WOBURN, United States — Due to a 2018 Supreme Court ruling, South Dakota vs. Wayfair, individual states can charge online retailers sales tax, even if they do not have a physical presence in the state itself, provided they meet an economic nexus threshold.
The implication for online retail is a complex sales tax scenario — with over 14,000 distinct United States tax jurisdictions making it difficult to navigate. As Covid-19 has prompted retailers to double down on their e-commerce efforts, both SMEs and larger corporate players must comply with thousands of different rules while trying to navigate an increasingly disrupted and multi-faceted retail landscape, creating room for error and oversight.
Founded in 2013, technology solutions firm TaxJar offers its clients automated sales tax calculations and returns. It works with over 20,000 customers, including Beautylish and Jane.com, and its service is integrated on major e-commerce platforms including Ebay, Amazon, Etsy and Shopify.
Now, BoF sits down with TaxJar Chief Revenue Officer Ryan Thompson to understand how tax compliance has become more complex in the wake of the pandemic, the nuances of operating in the US market, and the operational benefits and subsequent growth levers of automated solutions.
What defines a successful sales tax strategy today?
In the past, it was ok to simply be reactive to sales tax rules. You were able to roughly figure out what to do to be compliant. The Supreme Court South Dakota vs. Wayfair ruling changed that by introducing the idea of economic nexus, not just physical nexus. Now, the onus will be on the merchants — and the ones that will do this the best will be the ones that look ahead to ask, “Based on my sales trajectory by state, when do I expect to cross thresholds, so that I’m in a good place to collect?”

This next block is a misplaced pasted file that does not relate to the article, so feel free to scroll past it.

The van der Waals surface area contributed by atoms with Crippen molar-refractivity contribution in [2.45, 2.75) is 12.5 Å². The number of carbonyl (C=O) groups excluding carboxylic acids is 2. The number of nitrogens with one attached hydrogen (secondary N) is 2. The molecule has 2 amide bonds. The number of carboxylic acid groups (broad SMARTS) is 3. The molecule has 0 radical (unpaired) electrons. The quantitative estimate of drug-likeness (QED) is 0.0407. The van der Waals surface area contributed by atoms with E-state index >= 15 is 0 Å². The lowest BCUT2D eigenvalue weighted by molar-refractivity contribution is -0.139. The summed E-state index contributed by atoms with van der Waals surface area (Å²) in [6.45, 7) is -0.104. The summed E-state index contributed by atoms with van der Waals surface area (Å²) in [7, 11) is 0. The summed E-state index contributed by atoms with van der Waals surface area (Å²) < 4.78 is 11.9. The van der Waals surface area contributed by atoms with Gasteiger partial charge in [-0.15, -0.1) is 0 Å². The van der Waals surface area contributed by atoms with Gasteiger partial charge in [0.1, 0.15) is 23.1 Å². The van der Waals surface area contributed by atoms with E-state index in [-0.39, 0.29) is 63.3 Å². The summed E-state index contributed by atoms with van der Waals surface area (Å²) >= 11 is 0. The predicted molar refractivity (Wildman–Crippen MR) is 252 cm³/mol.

Additionally, states are continuing to add more and more taxable categories as they see sales tax as an opportunity to recoup lost revenue brought on by Covid-19. Again, it will be on the retailers, their tax professionals or the software that they are using to ensure they are collecting and remitting the right amount of sales tax in all states where they have nexus. As new legislation is passed and new tax codes are set, the retailers that are taking a proactive approach to tax and thinking about what they need to be aware of in the next three, six, twelve months, will make all the difference.
How do significant retail holidays like Black Friday and Cyber Monday affect sales tax in the US?
Depending on the state, as you discount, that delta between your list price and your actual price may or may not be taxable. There are states where, if you discount 50 percent, you still need to collect tax at the retail price.
In the United States, we have more than 14,000 different tax jurisdictions. It can differ from one street to the next.
Specific to Black Friday and Cyber Monday, there are a few factors that can complicate tax compliance. The first is the higher percentage of online transactions for companies may trigger economic nexus in more states. Just managing that increase in sales is a challenge in itself, never mind navigating tax compliance.
The Black Friday and Cyber Monday events are also a common time for merchants to hit nexus thresholds where they have to start collecting sales tax in new states. Also, a merchant’s filing frequency in existing nexus states may increase with an increase in sales — for example, from quarterly to monthly filings. States may say, “Congrats, you’ve grown as a retailer and now you’re expected to file your sales tax return on a monthly basis.” This is something we see quite often.
How have the events of 2020 impacted tax compliance in the United States?
In the early days of the pandemic, states in the US were effectively extending tax filing deadlines for companies. As we are seeing spikes in infection rates here again in the US and also Europe, I wouldn’t be surprised if we see states do something similar again in a bid to help companies.